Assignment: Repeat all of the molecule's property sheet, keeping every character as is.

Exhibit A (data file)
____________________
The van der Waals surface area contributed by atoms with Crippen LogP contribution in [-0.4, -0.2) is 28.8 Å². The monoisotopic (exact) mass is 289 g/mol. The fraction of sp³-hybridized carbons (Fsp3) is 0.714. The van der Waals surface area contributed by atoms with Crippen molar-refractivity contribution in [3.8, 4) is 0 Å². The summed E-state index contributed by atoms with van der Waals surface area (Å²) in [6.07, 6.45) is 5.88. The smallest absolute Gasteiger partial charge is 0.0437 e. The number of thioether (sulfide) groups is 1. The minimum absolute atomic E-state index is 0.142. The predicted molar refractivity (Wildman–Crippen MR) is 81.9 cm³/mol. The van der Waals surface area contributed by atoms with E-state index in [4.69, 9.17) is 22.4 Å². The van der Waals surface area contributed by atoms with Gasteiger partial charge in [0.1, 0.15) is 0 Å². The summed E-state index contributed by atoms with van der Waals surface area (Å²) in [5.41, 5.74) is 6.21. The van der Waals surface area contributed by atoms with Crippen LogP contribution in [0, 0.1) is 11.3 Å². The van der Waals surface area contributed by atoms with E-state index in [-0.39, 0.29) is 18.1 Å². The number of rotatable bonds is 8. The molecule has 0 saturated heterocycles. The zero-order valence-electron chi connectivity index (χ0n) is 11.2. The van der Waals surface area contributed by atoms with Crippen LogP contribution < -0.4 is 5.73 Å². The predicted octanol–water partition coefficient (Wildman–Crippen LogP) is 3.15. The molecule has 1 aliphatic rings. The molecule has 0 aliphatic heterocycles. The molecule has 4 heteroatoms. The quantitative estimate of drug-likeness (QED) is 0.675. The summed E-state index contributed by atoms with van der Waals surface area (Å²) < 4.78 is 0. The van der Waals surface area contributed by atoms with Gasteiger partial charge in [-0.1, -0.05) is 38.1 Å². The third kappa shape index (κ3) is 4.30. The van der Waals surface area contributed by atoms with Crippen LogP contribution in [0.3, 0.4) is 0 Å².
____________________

The van der Waals surface area contributed by atoms with Crippen LogP contribution in [-0.4, -0.2) is 28.8 Å². The monoisotopic (exact) mass is 289 g/mol. The fraction of sp³-hybridized carbons (Fsp3) is 0.714. The van der Waals surface area contributed by atoms with Crippen molar-refractivity contribution in [3.8, 4) is 0 Å². The summed E-state index contributed by atoms with van der Waals surface area (Å²) in [6.07, 6.45) is 5.88. The smallest absolute Gasteiger partial charge is 0.0437 e. The number of thioether (sulfide) groups is 1. The minimum absolute atomic E-state index is 0.142. The predicted molar refractivity (Wildman–Crippen MR) is 81.9 cm³/mol. The van der Waals surface area contributed by atoms with E-state index in [4.69, 9.17) is 22.4 Å². The van der Waals surface area contributed by atoms with Gasteiger partial charge in [0.1, 0.15) is 0 Å². The summed E-state index contributed by atoms with van der Waals surface area (Å²) in [5.41, 5.74) is 6.21. The van der Waals surface area contributed by atoms with Crippen LogP contribution in [0, 0.1) is 11.3 Å². The van der Waals surface area contributed by atoms with E-state index in [-0.39, 0.29) is 18.1 Å². The number of rotatable bonds is 8. The molecule has 0 saturated heterocycles. The zero-order valence-electron chi connectivity index (χ0n) is 11.2. The van der Waals surface area contributed by atoms with Crippen LogP contribution < -0.4 is 5.73 Å². The predicted octanol–water partition coefficient (Wildman–Crippen LogP) is 3.15. The molecule has 1 aliphatic rings. The molecule has 0 aliphatic heterocycles. The molecule has 4 heteroatoms. The quantitative estimate of drug-likeness (QED) is 0.675. The summed E-state index contributed by atoms with van der Waals surface area (Å²) < 4.78 is 0. The van der Waals surface area contributed by atoms with Gasteiger partial charge in [-0.1, -0.05) is 38.1 Å². The third kappa shape index (κ3) is 4.30. The van der Waals surface area contributed by atoms with Crippen LogP contribution in [0.3, 0.4) is 0 Å².